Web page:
- It’s a free country, boys
The 8th of March did not go unnoticed in Pakistan, on account of the painful howl unleashed by mardana Pakistan.
“Is this how you fight for women rights?” men demanded to know. We, the Pakistani males, are an exceptional species. Men know everything there is to know about women’s issues. They are always willing to instruct women on what they should fight for, and how they should fight for.
This is exceptional in every way. Imagine the Indian forces showing up to an Azadi March and saying, “No, no, this is not how you fight for Kashmiri rights! Let us tell you how to do that properly!”.
It’s a free country, boys. I suppose we can’t physically stop you from logging onto Facebook, and posting angry comments; and uploading babyish memes on sarcastic pages, pretending to be funny.
But do you feel like you’re entitled to be heard? More importantly, do you feel women are obligated to take your advice on where and how they should protest? Do you feel any self-respecting woman is eagerly awaiting your male opinion on what’s “actually important”, and what isn’t?
I suppose we can’t physically stop you from logging onto Facebook, and posting angry comments; and uploading babyish memes on sarcastic pages, pretending to be funny
Aurat March was an incredible feat, and its profound significance can be determined by the acres and acres of male territory on social media that it set ablaze. I would’ve been worried had the march failed to stoke controversy. If people aren’t upset, it means you haven’t said anything new. If you haven’t made enemies, it means you haven’t bothered stepping down into the battlefield.
The most controversial element of the march was a protest poster saying, “Khud khana garam kar lo!” (“Re-heat the food yourself”). Pakistani boys really didn’t like this poster, and they made it abundantly clear on Facebook and Twitter. Their assumed expertise on women’s affairs led them to believe the poster was a rejection of men’s contribution to society. They were quick to point out that it’s men, alhamdulliah, who usually go out to buy naan from the tandoor and yogurt from the local grocery store. It’s men who stand in longer lines at the movie theater to watch Sallu bhai’s films. It’s men who usually replace car tires, and so on.
That, of course, was unnecessary. The insinuation wasn’t that men don’t work in our society; but that women are bound by certain gender roles that aren’t very pleasant. It’s okay for men to step into the kitchen sometimes and re-heat their own naan. It’s okay for men to know the difference between zeera and saffron. It’s nice if women in the house do it for you, but they don’t have to do it; I’m sure many of them have other work to do.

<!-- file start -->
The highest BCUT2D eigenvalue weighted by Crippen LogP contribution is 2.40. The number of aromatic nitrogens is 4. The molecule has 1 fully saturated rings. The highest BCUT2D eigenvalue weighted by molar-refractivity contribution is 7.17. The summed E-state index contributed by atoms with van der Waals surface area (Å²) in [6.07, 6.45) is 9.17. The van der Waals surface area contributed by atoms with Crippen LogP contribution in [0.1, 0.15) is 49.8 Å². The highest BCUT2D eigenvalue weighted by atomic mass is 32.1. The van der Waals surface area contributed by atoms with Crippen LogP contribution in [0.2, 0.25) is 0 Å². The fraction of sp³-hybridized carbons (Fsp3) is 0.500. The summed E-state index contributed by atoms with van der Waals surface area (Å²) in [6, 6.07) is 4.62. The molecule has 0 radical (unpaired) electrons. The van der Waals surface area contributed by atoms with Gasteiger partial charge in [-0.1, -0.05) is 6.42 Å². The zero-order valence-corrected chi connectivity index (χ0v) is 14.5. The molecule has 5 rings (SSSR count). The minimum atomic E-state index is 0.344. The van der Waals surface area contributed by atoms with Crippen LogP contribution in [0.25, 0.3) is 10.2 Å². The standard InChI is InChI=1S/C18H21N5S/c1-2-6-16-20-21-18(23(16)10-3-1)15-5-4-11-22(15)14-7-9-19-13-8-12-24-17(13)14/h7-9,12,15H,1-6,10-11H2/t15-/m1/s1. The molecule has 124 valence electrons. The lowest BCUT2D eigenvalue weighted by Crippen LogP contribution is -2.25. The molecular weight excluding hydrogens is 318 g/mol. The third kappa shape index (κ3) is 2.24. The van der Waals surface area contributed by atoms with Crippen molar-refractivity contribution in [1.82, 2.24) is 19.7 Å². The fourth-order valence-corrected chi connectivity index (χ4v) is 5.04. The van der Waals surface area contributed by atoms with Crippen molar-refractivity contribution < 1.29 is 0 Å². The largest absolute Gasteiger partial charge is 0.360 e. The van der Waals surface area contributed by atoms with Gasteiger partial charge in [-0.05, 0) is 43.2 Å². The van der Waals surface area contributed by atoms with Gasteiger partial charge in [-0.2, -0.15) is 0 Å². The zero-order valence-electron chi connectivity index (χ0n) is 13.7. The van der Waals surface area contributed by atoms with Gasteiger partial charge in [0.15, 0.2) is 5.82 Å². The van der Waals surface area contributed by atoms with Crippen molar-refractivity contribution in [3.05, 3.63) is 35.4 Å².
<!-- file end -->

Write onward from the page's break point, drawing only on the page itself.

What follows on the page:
But that’s not how most men think, and I wouldn’t spare myself this criticism. A man’s ego being far more fragile than a woman’s glass bangle, felt immediately threatened by the poster. For fifteen minutes, women had taken the media spotlight to make a point that their issues, the limitations on their liberty, the roles they’re saddled with simply by the accident of their birth, are important to acknowledge. For fifteen minutes, nobody was acknowledging that men are the naan-getters and yoghurt-fetchers of this country, and that made Pakistani boys quite sad.
While he-trolls lectured women online about the trivialness of the food re-heating issue which never killed anyone, someone actually died for serving cold food. A woman in Sargodha was murdered by her husband for serving him an un-heated meal. As the news spread through social media, Pakistani boys pretended not seeing the news on their Facebook walls. They calmly went on preaching women what their “real” problems are.
Remember the nasty kerfuffle around the doctor and Shireen Obaid Chinoy’s sister? It was creepy and unethical, but was it harassment? As women opened their mouths to discuss this sensitive matter, the gates of social media flew open and a horde of testosterone-turned-flesh arrived to educate women on what harassment actually is.
Nobody knows how to be a woman better than a Pakistani man, it seems. Women are allegedly second-best at everything, including the challenge of being women.
I’ve written much about feminism and women’s rights, and I’ve learned ultimately that the best thing I can do for women’s rights is to listen to them. Kashmiris know best how to solve their own problems. Balochs know best how to solve Balochistan’s problems. And women, by being women, know what kind of issues need to be addressed for their sake.
Women’s unjust treatment in society as the weaker gender is not an accident of nature. Where there’s oppression, there’s someone benefitting from that oppression. There’s a villain in this story, and that’s us: the men.
That can be changed.